Chapter 36, in which we meet the men behind the missiles
“Dmitri! Wait for me.”
Dmitri stops until his friend catches up.
“Give me a cigarette.”
Dimitri hands his friend a cigarette. They smoke as they walk.
“Where are you going?”
“To the gulag.”
“Don’t joke. Besides, there isn’t any more gulag.”
“Okay, then, Yuri. You tell me why the KGB wants to talk to me.”
“I don’t know why anyone would want to talk to you. I used to enjoy my life. Then I made the mistake one day of talking to you.”
“I see. Then it is you who has denounced me. That is why the KGB is so interested in me all of a sudden.”
“Fool. They’re talking to everyone in the regiment.”
“Then we’re all going to the gulag.”
“Maybe the rest of us, but the KGB would never send you.”
“I’m not even good enough for the gulag?”
“They’re afraid you’d destroy morale!”
“Now that’s something I’ll drink to.”
“A huge surprise, my friend.”
With that the two life-long friends–both of them mechanics serving in the second regiment of the 43rd Guards Rocket Division of the 43rd Red Banner Rocket Army of the Soviet Strategic Rocket Forces–share a laugh on their way back to the motor pool to finish another round of scheduled maintenance on the regiment’s trailers for its R-12, nuclear-tipped ballistic missiles.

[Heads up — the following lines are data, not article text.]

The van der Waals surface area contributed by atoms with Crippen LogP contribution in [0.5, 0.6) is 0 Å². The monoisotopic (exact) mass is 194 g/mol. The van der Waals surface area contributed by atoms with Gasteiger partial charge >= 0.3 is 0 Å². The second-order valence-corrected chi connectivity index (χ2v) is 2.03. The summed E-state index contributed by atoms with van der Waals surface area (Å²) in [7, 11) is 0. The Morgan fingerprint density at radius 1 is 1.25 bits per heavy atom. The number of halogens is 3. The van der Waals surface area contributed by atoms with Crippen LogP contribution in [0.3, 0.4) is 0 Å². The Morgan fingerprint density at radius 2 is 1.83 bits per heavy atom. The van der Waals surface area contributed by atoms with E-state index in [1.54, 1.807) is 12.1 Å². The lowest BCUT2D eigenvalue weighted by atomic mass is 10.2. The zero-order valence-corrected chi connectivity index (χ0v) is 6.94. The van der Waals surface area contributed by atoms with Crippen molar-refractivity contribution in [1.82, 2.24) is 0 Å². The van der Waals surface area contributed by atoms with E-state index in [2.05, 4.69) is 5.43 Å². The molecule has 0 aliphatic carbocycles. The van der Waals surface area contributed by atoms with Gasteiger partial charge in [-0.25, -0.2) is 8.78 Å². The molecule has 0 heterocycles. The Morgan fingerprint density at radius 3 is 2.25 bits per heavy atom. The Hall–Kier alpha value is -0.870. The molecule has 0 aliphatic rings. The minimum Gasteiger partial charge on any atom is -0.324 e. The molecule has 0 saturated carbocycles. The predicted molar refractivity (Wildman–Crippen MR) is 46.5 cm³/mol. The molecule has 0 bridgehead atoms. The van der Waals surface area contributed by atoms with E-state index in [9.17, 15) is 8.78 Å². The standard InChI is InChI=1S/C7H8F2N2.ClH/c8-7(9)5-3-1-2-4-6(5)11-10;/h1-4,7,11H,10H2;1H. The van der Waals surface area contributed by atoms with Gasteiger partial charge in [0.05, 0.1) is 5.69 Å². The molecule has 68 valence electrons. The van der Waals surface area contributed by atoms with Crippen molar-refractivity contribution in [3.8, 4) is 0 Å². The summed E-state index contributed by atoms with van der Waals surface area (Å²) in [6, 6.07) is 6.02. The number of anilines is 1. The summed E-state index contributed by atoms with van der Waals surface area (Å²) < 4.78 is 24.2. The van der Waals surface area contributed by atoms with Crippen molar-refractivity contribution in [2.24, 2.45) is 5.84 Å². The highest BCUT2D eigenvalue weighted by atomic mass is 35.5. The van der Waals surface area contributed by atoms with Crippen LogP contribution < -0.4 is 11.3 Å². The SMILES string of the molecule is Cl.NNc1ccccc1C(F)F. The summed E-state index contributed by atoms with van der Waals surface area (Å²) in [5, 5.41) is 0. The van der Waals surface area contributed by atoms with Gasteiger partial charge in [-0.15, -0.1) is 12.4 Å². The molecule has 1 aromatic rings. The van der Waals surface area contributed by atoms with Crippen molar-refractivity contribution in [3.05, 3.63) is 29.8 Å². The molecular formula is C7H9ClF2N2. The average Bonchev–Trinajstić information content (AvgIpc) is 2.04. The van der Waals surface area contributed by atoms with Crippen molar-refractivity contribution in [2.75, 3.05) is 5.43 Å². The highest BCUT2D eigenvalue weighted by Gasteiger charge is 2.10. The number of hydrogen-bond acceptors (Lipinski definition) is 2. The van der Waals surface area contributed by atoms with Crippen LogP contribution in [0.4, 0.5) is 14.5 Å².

The 43rd Guards Rocket Division, headquartered outside of the northern Ukrainian town of Romny, finds itself host to more than the usual contingent of KGB officers these days. The division’s brass has instructed the regimental commanders to make their missile crews available for interviews by the KGB to determine each crew’s suitability for an important training mission. What that mission is, no one can say, because as of the summer of 1962, no one at division level or below knows.
What the division’s three regimental commanders do know is that the mission involves transporting their men and equipment via rail to the Black Sea port of Sevastopol near the southern end of the Crimean Peninsula. They also know that once they are in Sevastopol special units of stevedores temporarily attached to the division will load the regiments’ equipment onto civilian freighters commandeered specifically for their mission. And they know that once all men and materiel are at sea, they will finally be given detailed orders about their mission. Until then, it will be their job as commanders to manage the men’s discipline and morale in the face of constantly shifting rumors and speculation. Fortunately, the amount of work required to prepare for the unprecedented move is nothing short of extraordinary, leaving Dmitri Bogdonevitch, Yuri Belyavski and the more than 500 men of their missile regiment, men who think nothing of working around the most sophisticated and destructive weapons their country has produced, little time for idle chatter.